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Poverty: The Facts

by the Child Poverty Action Group.

Poverty: The Facts gives a comprehensive and objective picture of the extent of poverty and inequality in the UK. It shows why people become poor, who is most at risk of poverty and the consequences for individuals, local communities and the economy.This major survey is published by the Child Poverty Action Group.

The book certainly made me rethink assumptions which were not even at the forefront of my mind. I thought I knew what poverty was. This book made me see a much bigger picture:

“The idea that poverty means total destitution is now pretty much discredited. It seems these days to be generally accepted that a social context is necessary. What are the broad standards of social participation in a given society at a given time? It is in relation to these standards that we can start to identify and measure deprivations which can be said to constitute poverty.”(page 2)

Many definitions of poverty now see it as a denial of opportunity, choices and the capacity to participate in society. It’s not hard to figure out that this way of looking at poverty is not to the liking of those who (currently) hold power. As the report points out:
“If one reckons that human needs are everything which is required over time to enable the adult human to play a full part in her or his society, one can see how broad the issues really are.”(page 26)

The report looks at three different measures of poverty: the one favoured by CPAG is 50% of average income after housing costs, adjusted for family size; that of the Government, which uses a measure of 60% of median income; and the Poverty and Social Exclusion Survey which shows items people lack or cannot afford despite the fact that they are considered necessities by the majority.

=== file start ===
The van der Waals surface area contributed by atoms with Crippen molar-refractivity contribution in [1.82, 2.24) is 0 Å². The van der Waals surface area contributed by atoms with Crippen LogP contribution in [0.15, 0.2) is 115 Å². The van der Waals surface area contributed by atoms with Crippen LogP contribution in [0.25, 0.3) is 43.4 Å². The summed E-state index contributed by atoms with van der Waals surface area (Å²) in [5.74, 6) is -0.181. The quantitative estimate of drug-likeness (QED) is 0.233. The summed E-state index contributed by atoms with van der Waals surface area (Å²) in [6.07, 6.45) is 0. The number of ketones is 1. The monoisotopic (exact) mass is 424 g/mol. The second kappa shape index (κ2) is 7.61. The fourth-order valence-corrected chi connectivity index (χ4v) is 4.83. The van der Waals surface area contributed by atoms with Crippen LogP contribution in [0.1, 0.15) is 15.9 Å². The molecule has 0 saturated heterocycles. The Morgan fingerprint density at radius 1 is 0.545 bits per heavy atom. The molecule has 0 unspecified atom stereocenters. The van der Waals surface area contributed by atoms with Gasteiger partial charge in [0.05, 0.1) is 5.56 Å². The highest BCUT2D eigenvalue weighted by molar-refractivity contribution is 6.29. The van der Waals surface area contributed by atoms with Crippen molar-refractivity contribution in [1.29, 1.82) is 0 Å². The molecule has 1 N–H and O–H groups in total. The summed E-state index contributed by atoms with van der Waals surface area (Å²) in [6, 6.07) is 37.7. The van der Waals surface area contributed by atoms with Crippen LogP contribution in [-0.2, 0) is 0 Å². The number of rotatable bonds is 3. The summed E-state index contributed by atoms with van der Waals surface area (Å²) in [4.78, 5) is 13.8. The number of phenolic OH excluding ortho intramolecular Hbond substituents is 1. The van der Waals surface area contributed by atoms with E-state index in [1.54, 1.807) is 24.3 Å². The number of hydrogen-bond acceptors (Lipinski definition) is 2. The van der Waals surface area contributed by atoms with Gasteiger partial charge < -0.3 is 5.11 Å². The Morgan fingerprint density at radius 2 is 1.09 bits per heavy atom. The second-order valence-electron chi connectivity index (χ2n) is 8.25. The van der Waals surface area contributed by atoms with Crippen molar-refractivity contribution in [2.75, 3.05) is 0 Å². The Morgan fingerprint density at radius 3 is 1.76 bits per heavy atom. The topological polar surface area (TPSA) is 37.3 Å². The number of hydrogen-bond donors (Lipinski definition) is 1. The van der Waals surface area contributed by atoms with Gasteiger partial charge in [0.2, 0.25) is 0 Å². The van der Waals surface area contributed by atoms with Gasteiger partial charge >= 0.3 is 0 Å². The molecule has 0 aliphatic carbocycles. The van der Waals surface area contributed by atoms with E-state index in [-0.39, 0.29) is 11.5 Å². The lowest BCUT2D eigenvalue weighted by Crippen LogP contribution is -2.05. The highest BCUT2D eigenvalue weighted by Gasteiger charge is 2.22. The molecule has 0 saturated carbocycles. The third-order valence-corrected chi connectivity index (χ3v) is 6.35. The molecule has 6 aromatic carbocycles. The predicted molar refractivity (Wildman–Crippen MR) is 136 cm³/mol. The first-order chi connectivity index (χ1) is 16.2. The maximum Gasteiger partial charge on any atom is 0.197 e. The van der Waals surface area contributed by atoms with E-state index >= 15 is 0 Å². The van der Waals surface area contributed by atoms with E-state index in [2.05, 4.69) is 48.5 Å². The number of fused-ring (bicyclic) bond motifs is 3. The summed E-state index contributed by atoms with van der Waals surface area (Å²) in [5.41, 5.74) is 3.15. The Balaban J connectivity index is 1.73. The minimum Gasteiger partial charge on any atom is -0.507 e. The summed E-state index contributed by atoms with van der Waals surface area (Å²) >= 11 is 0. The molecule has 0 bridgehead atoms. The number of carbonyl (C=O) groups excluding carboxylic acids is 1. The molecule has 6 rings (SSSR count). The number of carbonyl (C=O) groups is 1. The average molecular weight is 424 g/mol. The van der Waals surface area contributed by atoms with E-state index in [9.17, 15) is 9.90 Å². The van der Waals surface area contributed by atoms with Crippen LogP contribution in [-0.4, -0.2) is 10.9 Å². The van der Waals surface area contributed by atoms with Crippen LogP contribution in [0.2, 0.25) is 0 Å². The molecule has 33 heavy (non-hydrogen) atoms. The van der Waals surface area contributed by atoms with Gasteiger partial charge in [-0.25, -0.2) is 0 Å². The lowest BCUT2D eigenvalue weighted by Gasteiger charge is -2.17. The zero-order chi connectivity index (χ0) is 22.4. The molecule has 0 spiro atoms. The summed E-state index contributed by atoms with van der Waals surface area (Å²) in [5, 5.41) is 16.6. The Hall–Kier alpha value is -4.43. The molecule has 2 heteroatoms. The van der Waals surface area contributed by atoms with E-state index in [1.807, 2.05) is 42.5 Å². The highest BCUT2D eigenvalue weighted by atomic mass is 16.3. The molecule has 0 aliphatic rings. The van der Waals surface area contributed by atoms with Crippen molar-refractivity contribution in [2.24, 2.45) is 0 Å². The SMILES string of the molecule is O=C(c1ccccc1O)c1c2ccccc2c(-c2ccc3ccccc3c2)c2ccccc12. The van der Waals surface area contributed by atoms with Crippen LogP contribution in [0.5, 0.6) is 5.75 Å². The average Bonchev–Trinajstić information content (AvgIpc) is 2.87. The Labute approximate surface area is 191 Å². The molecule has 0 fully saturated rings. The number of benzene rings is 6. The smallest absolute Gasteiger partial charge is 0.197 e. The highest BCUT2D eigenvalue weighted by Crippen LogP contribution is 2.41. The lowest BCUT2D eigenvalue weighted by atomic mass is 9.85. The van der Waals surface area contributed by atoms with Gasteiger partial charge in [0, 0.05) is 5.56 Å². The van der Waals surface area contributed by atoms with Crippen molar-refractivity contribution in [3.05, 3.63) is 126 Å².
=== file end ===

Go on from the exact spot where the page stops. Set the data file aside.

I found the PSE approach the most interesting as above a certain base poverty is felt in relation to how others are doing around you. The PSE survey seeks to discover answers to questions such as:
Can you afford to keep your home decorated? … 14 per cent of adults couldn’t.
Can you afford to replace electrical goods? … 12 per cent couldn’t.
Can you afford to replace worn out furniture? … 12 per cent couldn’t.

The report points out:

“Whatever generally accepted method you use to measure it, poverty has grown significantly over recent years and by 1992/2000, between 13 and 14.5 million people in the UK – around a quarter of our society – were living in poverty.”

Even the way in which we talk about poverty can lead us (almost inevitably) to set conclusions and closes of our thinking about others. The book identifies seven such traps of language.

My assumptions were also challenged on the question of the relationship between race, discrimination and poverty; the picture here is far more complex than I had realised. The fact that the mean earnings of White males at £336 a week was much higher than Bangladeshi males at £191 didn’t surprise me. But I was intrigued by the fact that Caribbean women earn £267 and white women £244 (page 150).

Is an explanation based only on theories of discrimination enough to explain this second figure? Can discrimination explain the differences between different minority groups — say, why African/Asian males earn significantly more than Pakistani males? Can discrimination alone explain why African/Caribbean children are far more likely to be excluded from school than other minority groups (Chinese, Indian, Bangladeshi, Pakistani) (page 150, quoting Race Equality in Public Services: driving up standards and accounting for progress, Home Office 2000)?

I don’t think so; we need to look more at cultural factors and the structure of the labour market, while in schools we would need to look at the effects of peer pressure in different cultural groups amongst other factors.

This is a book full of facts, figures and new ideas; I recommend its purchase.


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